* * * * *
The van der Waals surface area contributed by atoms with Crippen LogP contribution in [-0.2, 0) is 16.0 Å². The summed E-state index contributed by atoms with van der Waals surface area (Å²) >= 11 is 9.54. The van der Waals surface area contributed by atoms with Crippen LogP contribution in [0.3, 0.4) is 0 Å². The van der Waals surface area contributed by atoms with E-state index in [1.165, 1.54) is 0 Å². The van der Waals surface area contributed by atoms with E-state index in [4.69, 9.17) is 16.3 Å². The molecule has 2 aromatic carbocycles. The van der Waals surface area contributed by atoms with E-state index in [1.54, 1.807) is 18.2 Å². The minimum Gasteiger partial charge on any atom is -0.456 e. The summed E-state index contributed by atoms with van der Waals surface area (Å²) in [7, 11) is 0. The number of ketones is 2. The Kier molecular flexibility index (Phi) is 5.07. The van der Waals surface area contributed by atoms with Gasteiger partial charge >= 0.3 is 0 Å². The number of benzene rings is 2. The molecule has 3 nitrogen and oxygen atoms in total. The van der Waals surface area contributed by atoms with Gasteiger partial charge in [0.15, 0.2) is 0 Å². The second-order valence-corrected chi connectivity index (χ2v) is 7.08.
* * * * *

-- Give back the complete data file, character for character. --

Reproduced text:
The van der Waals surface area contributed by atoms with Crippen LogP contribution in [-0.2, 0) is 16.0 Å². The summed E-state index contributed by atoms with van der Waals surface area (Å²) >= 11 is 9.54. The van der Waals surface area contributed by atoms with Crippen LogP contribution in [0.3, 0.4) is 0 Å². The van der Waals surface area contributed by atoms with E-state index in [1.165, 1.54) is 0 Å². The van der Waals surface area contributed by atoms with E-state index in [4.69, 9.17) is 16.3 Å². The molecule has 2 aromatic carbocycles. The van der Waals surface area contributed by atoms with E-state index in [1.54, 1.807) is 18.2 Å². The minimum Gasteiger partial charge on any atom is -0.456 e. The summed E-state index contributed by atoms with van der Waals surface area (Å²) in [7, 11) is 0. The number of ketones is 2. The Kier molecular flexibility index (Phi) is 5.07. The van der Waals surface area contributed by atoms with Gasteiger partial charge >= 0.3 is 0 Å². The number of benzene rings is 2. The molecule has 3 nitrogen and oxygen atoms in total. The van der Waals surface area contributed by atoms with Gasteiger partial charge in [0.15, 0.2) is 0 Å². The second-order valence-corrected chi connectivity index (χ2v) is 7.08.